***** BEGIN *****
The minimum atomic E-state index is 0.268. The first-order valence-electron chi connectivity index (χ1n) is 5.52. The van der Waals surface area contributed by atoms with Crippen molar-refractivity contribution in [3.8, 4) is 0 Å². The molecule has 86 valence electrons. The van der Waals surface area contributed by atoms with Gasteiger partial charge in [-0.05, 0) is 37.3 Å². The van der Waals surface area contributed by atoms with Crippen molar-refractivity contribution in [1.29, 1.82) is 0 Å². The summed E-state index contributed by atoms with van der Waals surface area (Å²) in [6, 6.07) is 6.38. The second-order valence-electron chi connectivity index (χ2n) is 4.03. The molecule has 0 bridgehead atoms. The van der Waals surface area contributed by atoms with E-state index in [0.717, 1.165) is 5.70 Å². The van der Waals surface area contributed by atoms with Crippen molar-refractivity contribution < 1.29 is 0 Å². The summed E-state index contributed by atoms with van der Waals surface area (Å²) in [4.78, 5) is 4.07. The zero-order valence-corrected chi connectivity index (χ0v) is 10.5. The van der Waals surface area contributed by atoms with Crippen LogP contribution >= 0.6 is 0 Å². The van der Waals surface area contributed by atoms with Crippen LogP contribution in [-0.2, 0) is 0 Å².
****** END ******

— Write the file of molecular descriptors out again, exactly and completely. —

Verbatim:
The minimum atomic E-state index is 0.268. The first-order valence-electron chi connectivity index (χ1n) is 5.52. The van der Waals surface area contributed by atoms with Crippen molar-refractivity contribution in [3.8, 4) is 0 Å². The molecule has 86 valence electrons. The van der Waals surface area contributed by atoms with Gasteiger partial charge in [-0.05, 0) is 37.3 Å². The van der Waals surface area contributed by atoms with Crippen molar-refractivity contribution in [1.29, 1.82) is 0 Å². The summed E-state index contributed by atoms with van der Waals surface area (Å²) in [6, 6.07) is 6.38. The second-order valence-electron chi connectivity index (χ2n) is 4.03. The molecule has 0 bridgehead atoms. The van der Waals surface area contributed by atoms with E-state index in [0.717, 1.165) is 5.70 Å². The van der Waals surface area contributed by atoms with Crippen molar-refractivity contribution < 1.29 is 0 Å². The summed E-state index contributed by atoms with van der Waals surface area (Å²) in [4.78, 5) is 4.07. The zero-order valence-corrected chi connectivity index (χ0v) is 10.5. The van der Waals surface area contributed by atoms with Crippen LogP contribution >= 0.6 is 0 Å². The van der Waals surface area contributed by atoms with Crippen LogP contribution in [-0.2, 0) is 0 Å².